However given all this, and despite the grade I received, I have some reflections on how I could have done this project better and more completely, starting with speaking back directly to the requirements in a more explicit way when I submitted the final project. This post therefore is a slight update of what I ultimately turned in.


Learning Connected Learning, the Game


Learning Connected Learning, the Game, emerges from research about how youth learn when connected in richly networked environments, on and offline (Ito, et al 2013), how educators are consequently considering these shifts in learning and teaching today (Garcia, et al 2014), and then generously mixed with new theories of learning such as Connectivism (Siemens, 2005). It is also liberally sprinkled with Constructionist approaches to learning (Papert 1991), cycles of imagination, play and design (Resnick 2007), alongside a generous dose of curriculum theorizing and historical perspective (Appelbaum 2013; Dewey, 1916; Kliebard, 2005). Learning Connected Learning, the Game, also draws heavily on the many inspiring teachers and social practices of the National Writing Project (personal experience; Woods and Lieberman 2003).

This current edition is situated in and based on data collected from research done in two learning environments focused on Connected Learning; ED676 at Arcadia University taught by Meenoo Rami in the Summer I semester 2014 and Making Learning Connected, otherwise known as CLMOOC, hosted by Educator Innovator (data collected between June 13-July 2, 2014). While inspired by real people who gave their permission for parts of the data set to be used, all characters and situations are fictitious.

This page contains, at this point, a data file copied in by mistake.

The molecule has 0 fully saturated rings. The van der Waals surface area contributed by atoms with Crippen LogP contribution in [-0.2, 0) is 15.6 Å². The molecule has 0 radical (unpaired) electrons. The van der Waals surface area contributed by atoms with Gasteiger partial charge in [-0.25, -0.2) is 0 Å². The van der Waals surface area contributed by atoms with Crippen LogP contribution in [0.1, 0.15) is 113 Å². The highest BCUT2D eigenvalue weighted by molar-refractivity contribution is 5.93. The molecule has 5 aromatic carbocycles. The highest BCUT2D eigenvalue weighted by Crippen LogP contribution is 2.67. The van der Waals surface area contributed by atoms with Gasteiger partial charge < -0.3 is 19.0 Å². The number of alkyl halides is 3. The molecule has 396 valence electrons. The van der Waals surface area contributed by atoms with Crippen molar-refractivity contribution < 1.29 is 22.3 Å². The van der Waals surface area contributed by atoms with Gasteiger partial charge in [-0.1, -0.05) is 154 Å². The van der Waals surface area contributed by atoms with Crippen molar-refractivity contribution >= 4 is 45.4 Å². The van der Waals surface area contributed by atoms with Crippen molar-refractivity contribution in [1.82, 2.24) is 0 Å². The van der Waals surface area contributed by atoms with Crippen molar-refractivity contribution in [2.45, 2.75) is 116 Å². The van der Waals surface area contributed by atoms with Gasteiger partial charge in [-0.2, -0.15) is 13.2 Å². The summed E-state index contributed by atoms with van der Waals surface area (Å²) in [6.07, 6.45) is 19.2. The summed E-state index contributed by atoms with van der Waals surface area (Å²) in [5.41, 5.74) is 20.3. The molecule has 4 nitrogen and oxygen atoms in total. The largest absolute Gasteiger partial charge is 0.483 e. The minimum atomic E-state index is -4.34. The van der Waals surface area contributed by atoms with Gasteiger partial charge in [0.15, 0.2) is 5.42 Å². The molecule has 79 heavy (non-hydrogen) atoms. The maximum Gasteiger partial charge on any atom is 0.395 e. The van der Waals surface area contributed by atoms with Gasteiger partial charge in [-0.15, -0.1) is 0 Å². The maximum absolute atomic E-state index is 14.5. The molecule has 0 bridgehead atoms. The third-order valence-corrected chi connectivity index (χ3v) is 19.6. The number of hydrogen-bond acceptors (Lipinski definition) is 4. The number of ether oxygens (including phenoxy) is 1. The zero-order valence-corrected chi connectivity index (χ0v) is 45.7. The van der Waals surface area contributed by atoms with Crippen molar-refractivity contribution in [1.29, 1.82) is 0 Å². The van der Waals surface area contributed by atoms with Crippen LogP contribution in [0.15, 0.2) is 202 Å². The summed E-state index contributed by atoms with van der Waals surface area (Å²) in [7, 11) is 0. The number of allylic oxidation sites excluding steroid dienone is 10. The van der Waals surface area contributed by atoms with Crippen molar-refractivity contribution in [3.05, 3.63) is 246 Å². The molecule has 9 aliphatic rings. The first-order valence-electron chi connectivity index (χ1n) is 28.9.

This project is being submitted as part of a final master’s thesis in education with a focus on curriculum studies. This work grows directly out of my passion and interests which are very much tied to my work, over time, at the National Writing Project. I was drawn to this network of teachers who I saw were self-organizing and leading their own professional development and growth. At the time too, the Internet was quite new and I immediately started working with teachers in the NWP network who were tinkering with these new tools and networked technologies in support of their and their students’ voices and work. Overtime, the work that we did moved from what many might described as “technology integration work” (although even at the time many of us rejected that language) and then moved into being considered more as a key piece of literacy (Because Digital Writing Matters, Eidman-Aadahl, et al., 2010). We therefore started to inquiry into what it means if “digital is the way that we write, share, publish, communicate today” and those questions and our active work in classrooms across grade levels and disciplines, led us to be invited to be part of the MacArthur Foundation’s Digital Media and Learning Initiative (DML) and develop NWP Digital Is. Eventually, through this work with scholars, researchers, and other practitioners from the DML Network, we worked to situate these literacies in a larger framework, or “ecosystem”, that we now refer to as “Connected Learning.”